7 Annoying Myths You Still Believe About Christmas

Christmas is the merriest time of year. It’s a holiday filled with magic and wonder as well as a lot of misconceptions and myths. Today, in celebration of the holiday season, we’re taking a closer look at some festive white lies and full-blown fabrications you likely still believe.

7 MYTHS You Still Believe About Christmas!

1. The “True Love” in 12 Days of Christmas is a romantic partner

In the song 12 Days of Christmas, there are multiple gifts that are given to the singer, one more in every song verse.

It makes it seem like it’s a romantic offering from one lover to another, but according to the Catholic church, the gifts are actually from God to a practitioner of the Catholic faith.

For instance, two turtle doves represent the Old and New Testaments and the six geese-a-laying represent the six days it took to create the earth, and the ten Lords-a-leaping represent the Ten Commandments.

2. Santa’s reindeer are all male

This myth comes from both the media representing Santa’s sleigh pulling team as all male, and the fact that most of them have male sounding names like Blitzen and Comet. However, according to scientists at Edinburgh University in Scotland, male reindeer shed their antlers just before Christmas, after their automating season is over. So, if that’s the case, then the eight-antlered reindeer we see in all sorts of media during the holidays pulling Santa’s sleigh are actually all female. Yes, even Rudolph, who’s traditionally seen as an antlered, red-nosed version wouldn’t have the antlers around the 25th.

3. The official Christmas colors are red, green, and white

A common belief is that the official colors of Christmas are red, green, and white but actually that’s not the case.

Besides the fact that white is technically not a color, the traditional three colors of the holiday are red, green, and gold.

Red represents the blood of Christ. The green symbolizes life itself along with rebirth, and gold represents light, royalty, and wealth. Gold is also the color of the sun, symbolic of showing the way through the dark winter and keeping you warm.

It was also one of the gifts brought by the Wise Men and is traditionally the color of the star that they followed to find Jesus in the manger.

4. Christmas Day sees the most deaths

It’s a popular belief that loneliness and depression on Christmas Day lead people to take their own lives more than any other day of the year.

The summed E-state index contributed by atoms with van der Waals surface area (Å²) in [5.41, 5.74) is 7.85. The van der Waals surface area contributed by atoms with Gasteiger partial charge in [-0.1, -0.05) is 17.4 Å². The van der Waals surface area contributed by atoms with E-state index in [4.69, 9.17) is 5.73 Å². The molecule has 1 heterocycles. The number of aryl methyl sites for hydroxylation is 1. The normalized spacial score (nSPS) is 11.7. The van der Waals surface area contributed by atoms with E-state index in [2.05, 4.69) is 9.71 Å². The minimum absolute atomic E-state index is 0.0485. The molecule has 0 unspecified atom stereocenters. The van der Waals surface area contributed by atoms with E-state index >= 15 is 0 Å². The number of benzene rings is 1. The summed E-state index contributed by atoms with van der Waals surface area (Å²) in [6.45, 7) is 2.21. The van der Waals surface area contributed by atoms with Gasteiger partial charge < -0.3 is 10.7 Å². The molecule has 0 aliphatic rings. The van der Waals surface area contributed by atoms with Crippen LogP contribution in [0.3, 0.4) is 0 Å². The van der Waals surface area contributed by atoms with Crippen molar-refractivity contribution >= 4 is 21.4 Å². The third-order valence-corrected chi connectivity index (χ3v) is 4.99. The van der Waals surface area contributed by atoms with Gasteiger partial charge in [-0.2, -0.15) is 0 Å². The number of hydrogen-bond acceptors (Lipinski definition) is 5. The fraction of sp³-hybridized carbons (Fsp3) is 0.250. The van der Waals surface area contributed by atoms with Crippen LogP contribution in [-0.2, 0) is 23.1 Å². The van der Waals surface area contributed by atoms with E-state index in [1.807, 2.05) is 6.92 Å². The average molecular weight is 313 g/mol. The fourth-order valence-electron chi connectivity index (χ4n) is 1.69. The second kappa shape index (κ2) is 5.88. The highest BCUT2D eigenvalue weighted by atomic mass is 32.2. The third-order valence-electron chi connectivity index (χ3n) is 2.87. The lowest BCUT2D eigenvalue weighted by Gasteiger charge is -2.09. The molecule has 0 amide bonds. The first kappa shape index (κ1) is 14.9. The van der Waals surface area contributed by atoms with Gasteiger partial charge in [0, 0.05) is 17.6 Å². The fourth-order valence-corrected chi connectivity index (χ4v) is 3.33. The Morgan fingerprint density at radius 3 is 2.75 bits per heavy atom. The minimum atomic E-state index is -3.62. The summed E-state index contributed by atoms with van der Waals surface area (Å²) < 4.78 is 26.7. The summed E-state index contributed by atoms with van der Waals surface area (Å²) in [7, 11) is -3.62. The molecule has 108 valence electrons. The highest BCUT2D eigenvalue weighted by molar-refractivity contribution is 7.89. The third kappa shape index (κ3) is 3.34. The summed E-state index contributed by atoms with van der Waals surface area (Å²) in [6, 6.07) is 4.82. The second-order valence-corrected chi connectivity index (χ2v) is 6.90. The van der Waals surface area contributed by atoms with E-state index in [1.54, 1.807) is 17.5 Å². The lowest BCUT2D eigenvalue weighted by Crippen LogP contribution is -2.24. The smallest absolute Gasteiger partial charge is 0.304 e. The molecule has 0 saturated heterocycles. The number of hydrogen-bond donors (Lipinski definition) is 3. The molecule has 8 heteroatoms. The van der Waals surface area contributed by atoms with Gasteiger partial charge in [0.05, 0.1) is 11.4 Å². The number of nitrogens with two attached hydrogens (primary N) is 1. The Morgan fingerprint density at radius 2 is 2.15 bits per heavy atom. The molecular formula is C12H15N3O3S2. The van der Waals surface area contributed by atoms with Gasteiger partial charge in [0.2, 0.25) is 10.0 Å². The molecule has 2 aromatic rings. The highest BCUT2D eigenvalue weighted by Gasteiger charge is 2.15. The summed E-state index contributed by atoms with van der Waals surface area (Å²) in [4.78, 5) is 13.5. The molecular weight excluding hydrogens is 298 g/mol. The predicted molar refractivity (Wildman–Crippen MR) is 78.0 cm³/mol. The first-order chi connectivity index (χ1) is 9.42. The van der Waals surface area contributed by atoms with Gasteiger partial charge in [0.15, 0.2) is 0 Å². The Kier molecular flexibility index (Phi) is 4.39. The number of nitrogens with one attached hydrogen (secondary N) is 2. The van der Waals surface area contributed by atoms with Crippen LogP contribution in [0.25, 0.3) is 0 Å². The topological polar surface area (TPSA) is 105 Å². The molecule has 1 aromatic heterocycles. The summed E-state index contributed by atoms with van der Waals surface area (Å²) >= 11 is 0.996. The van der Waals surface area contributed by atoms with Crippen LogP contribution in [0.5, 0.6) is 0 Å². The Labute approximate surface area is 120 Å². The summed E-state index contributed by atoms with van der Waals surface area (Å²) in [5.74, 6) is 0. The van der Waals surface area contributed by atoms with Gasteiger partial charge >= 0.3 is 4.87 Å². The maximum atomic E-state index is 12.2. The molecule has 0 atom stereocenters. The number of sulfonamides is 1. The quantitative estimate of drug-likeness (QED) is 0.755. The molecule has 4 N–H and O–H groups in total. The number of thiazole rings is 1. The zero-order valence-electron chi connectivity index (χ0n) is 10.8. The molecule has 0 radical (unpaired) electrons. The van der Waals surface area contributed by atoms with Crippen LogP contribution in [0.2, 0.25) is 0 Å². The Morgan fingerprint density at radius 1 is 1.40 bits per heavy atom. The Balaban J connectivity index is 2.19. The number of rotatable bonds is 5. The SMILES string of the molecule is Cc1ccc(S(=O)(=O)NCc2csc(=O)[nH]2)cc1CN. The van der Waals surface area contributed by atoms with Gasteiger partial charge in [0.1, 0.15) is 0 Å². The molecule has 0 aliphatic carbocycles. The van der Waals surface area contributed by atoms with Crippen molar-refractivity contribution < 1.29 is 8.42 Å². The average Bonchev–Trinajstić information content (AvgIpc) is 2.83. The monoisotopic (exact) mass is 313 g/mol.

From 1973 to 2001, Christmas did see the most deaths occur, making it the most deadly day of the year. But those were mostly accidents and health issues, not suicides.

In fact, the holidays actually see the lowest number of suicides, which tend to occur more in the late spring and early summer.

5. Christmas causes the most breakups

The holidays are known to bring people together, but the stress of family get-togethers for Christmas dinner, meeting your significant other’s family for the first time, or just overall holiday stress can lead to relationships ending, right? Well as it turns out, the idea that Christmas day brings about the most breakups is actually a myth.

December 25th is literally the least popular day to end a relationship, according to research and data collected from Facebook. However, one sad reality is that two weeks before Christmas is actually one of the most popular times to break up.

6. Boxing Day was created for returning Christmas gifts

As most of you know, Boxing Day is December 26th, the day after Christmas, and many believe it was invented as a day to either return unwanted presents or take down all of your festive decorations. But of course, that’s a modern piece of fiction.

Boxing Day actually began in the UK during the Middle Ages. It got its name from churches taking their collection boxes and handing out the money they’d received to poor individuals in the neighborhood. It was the alms boxes that gave Boxing Day its name.

Now, traditionally, this is also the day that butlers, maids, and servants were allowed to celebrate Christmas with their families, as typically, they had to cater to their bosses the day before.

7. Jesus was born on December 25th

While the church stands behind the original story, multiple scientists have come forward with evidence to the contrary shrouding this myth in controversy.

For instance, in the nativity story, the Bible says that shepherds were in their fields, but it’s very cold in Bethlehem in December and nothing grows, and sheep need to be sheltered at that time.

It also says that Mary and Joseph were traveling for a census, but back then, censuses took place in September or October before travel would be impeded by harsher weather. So, most scholars agree Jesus Christ was likely born in late September.